Advice outlining the unlawfulness of the Robodebt scheme sat with government lawyers for months because they were too scared to pass it up the line to departmental secretary Kathryn Campbell.
The royal commission into the ill-fated scheme heard evidence that Ms Campbell, then secretary of the Department of Human Services (and later the Department of Social Services), was so feared that lawyers wouldn’t tell her things she didn’t want to hear.
The department’s former principal legal officer, Anna Fredericks, gave evidence to the inquiry that she was uncomfortable in 2018 with the department’s culture under Ms Campbell’s leadership.
A reticence to deliver unwanted news pervaded the department.
“Colloquially, there was a commentary no one wanted to give her bad news,” Ms Fredericks said.
She said there was “definite pressure” from above about what the legal team should advise the secretary.
Ms Fredericks said a “siloed type of culture” reigned over the department and that the legal team was regularly avoided.
“You were responsible for what you were responsible for; you stayed within those bounds,” she said.
Former assistant director of payment integrity at the DSS, Kristin Lumley, also gave evidence last week, saying her attempt to advise of the illegality of the scheme was blocked by a departmental boss – but she said she couldn’t remember who that was.
“It wouldn’t be good news to share,” she said of the legal advice.
“It would damage the department’s reputation, the minister’s reputation.”
Ms Lumley said she saw draft legal advice from law firm Clayton Utz that the scheme was unlawful, but that advice was not acted upon.
She said the department had advice that there were whole-of-government implications that could see the issue taken to the Federal Court.
Asked if she felt there was inaction from her superiors to act on the legal advice, Ms Lumley replied: “Yes, I did.”
Royal Commissioner Catherine Holmes suggested there had been a “certain passivity” from the department’s legal section while it was meant to be providing advice on the Robodebt scheme.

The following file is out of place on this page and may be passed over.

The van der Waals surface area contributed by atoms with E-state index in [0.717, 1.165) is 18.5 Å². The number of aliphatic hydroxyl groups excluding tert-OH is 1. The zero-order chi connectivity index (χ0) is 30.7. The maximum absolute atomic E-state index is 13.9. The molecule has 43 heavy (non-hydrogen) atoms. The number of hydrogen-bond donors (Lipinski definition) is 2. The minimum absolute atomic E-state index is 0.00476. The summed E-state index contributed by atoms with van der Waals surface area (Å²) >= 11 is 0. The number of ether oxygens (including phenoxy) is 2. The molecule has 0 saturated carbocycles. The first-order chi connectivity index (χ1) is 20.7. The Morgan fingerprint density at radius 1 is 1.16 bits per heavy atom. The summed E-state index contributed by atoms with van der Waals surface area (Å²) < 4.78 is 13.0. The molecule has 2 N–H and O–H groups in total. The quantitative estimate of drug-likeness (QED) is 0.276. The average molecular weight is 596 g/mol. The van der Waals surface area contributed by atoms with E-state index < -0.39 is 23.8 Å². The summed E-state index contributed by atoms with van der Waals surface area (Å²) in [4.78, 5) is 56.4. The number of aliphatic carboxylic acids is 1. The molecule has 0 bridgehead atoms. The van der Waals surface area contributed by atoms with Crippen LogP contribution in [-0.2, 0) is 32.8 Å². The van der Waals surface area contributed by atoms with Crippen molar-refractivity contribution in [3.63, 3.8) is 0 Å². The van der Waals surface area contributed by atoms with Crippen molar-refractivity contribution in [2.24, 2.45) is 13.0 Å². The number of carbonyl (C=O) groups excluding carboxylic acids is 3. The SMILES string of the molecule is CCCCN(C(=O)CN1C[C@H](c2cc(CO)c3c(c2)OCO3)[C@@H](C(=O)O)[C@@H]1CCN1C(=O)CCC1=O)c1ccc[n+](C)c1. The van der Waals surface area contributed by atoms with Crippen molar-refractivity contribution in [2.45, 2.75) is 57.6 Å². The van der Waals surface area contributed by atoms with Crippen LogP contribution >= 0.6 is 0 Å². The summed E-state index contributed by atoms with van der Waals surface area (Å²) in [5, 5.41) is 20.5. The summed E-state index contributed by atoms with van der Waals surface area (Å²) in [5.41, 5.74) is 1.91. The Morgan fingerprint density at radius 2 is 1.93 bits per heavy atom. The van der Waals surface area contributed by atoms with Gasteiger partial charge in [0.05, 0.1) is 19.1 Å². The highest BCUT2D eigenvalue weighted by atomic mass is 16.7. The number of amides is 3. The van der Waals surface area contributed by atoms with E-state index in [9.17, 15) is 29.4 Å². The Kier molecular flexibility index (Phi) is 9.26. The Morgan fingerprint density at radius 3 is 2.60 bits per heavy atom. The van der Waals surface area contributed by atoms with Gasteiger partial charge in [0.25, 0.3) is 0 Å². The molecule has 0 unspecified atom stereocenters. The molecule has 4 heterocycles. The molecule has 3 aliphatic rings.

Branch manager of payment integrity, Allyson Essex, said she had raised the legal advice with the department’s deputy secretary, Nathan Williamson, who agreed that the scheme was clearly illegal.
She also said the department did not act in relation to appeals over the scheme’s automatic debt notices.
According to evidence before the commission, Ms Campbell wasn’t happy with how many appeals were being dismissed by the Administrative Appeals Tribunal.
She raised the requirement for handling appeals from the EL2 level to Band 2 of the Senior Executive Service.
The Robodebt scheme was a method of automated debt assessment and recovery for Centrelink payment compliance that was put in place in 2016.
It erroneously calculated overpayments by data-matching Centrelink records with average income data from the Australian Taxation Office.
It was the cause of widespread condemnation and the cause of significant mental health harm for many debt recipients.
It was scrapped in 2020, with then-prime minister Scott Morrison promising that wrongly issued debt notices would be repaid.
Federal Court Justice Bernard Murphy condemned the scheme as illegal in 2021 and approved a $1.8 billion debt repayment settlement.
In August 2022, Prime Minister Anthony Albanese established the Royal Commission into the Robodebt Scheme, which must report to the government by 18 April this year.